Declines in oil and natural gas prices prompted Tampa Electric Co. and Progress Energy to make the adjustments.

Under the revised price increases, customers of Tampa Electric using 1,000 kilowatt-hours a month would pay 12% more a month. The original plan called for a 22% hike. Tampa Electric also said it wanted a 9% increase in its base electric rate.

Under Progress Energy's revised plan, residents will pay 4.9% less than under its original proposal.

The Florida Public Service Commission will rule on the price changes in November.

Veto power touted

Backers of an elected Hillsborough County mayor failed to get the measure on the November ballot. But they did succeed in getting something related to it before voters.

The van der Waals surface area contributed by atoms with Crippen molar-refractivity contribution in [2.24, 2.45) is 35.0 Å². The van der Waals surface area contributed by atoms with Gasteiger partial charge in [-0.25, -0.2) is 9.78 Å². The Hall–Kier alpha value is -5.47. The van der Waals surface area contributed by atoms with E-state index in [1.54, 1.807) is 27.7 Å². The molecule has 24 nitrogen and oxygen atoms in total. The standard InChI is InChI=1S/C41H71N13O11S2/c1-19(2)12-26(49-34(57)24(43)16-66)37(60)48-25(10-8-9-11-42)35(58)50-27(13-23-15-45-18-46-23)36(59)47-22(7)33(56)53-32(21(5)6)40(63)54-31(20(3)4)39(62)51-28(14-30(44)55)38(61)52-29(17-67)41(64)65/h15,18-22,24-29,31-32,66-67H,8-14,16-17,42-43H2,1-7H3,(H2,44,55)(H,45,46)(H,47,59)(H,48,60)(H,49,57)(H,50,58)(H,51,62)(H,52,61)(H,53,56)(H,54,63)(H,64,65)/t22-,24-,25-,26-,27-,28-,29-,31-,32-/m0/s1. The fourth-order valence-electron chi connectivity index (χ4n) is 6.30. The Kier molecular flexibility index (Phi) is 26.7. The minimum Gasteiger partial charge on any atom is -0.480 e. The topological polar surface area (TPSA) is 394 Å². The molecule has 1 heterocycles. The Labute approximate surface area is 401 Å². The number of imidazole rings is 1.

Appearing on the ballot will be a referendum asking voters whether they support a veto power for the elected mayor position. Supporters plan to use the vote as a litmus test for the public's support for the county mayor idea.

A company doing business with Hillsborough would likely deal with the county mayor rather than the seven-member county commission.

Getting energy from waste

In what may be a first on the Gulf Coast and for Florida, Tampa is meeting with seven companies who may build a waste-to-energy plant for the city.

The companies responded after Tampa solicited information on production of ethanol from waste. Here are two examples:

• The University of Florida is working with Florida Crystals, a South Florida sugar producer, to open an ethanol production research facility next year using the material left over after sugar cane is processed.